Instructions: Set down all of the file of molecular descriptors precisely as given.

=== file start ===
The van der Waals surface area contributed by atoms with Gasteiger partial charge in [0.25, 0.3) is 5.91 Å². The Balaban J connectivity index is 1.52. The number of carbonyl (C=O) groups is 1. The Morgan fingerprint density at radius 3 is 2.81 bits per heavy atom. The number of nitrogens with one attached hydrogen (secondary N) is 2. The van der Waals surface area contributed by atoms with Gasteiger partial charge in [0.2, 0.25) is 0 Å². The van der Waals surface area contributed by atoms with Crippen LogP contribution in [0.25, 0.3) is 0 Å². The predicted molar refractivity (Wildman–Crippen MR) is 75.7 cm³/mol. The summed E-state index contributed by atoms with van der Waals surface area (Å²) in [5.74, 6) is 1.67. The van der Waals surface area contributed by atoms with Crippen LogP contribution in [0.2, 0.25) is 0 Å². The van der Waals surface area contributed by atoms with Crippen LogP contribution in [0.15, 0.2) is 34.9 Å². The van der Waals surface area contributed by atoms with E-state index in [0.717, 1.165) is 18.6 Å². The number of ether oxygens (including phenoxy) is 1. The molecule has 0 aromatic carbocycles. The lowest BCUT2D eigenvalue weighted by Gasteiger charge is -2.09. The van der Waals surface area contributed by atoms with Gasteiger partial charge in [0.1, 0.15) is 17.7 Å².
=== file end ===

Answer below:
The van der Waals surface area contributed by atoms with Gasteiger partial charge in [0.25, 0.3) is 5.91 Å². The Balaban J connectivity index is 1.52. The number of carbonyl (C=O) groups is 1. The Morgan fingerprint density at radius 3 is 2.81 bits per heavy atom. The number of nitrogens with one attached hydrogen (secondary N) is 2. The van der Waals surface area contributed by atoms with Gasteiger partial charge in [0.2, 0.25) is 0 Å². The van der Waals surface area contributed by atoms with Crippen LogP contribution in [0.25, 0.3) is 0 Å². The predicted molar refractivity (Wildman–Crippen MR) is 75.7 cm³/mol. The summed E-state index contributed by atoms with van der Waals surface area (Å²) in [5.74, 6) is 1.67. The van der Waals surface area contributed by atoms with Crippen LogP contribution in [0.2, 0.25) is 0 Å². The van der Waals surface area contributed by atoms with Crippen LogP contribution in [0.15, 0.2) is 34.9 Å². The van der Waals surface area contributed by atoms with E-state index in [0.717, 1.165) is 18.6 Å². The number of ether oxygens (including phenoxy) is 1. The molecule has 0 aromatic carbocycles. The lowest BCUT2D eigenvalue weighted by Gasteiger charge is -2.09. The van der Waals surface area contributed by atoms with Gasteiger partial charge in [0.1, 0.15) is 17.7 Å².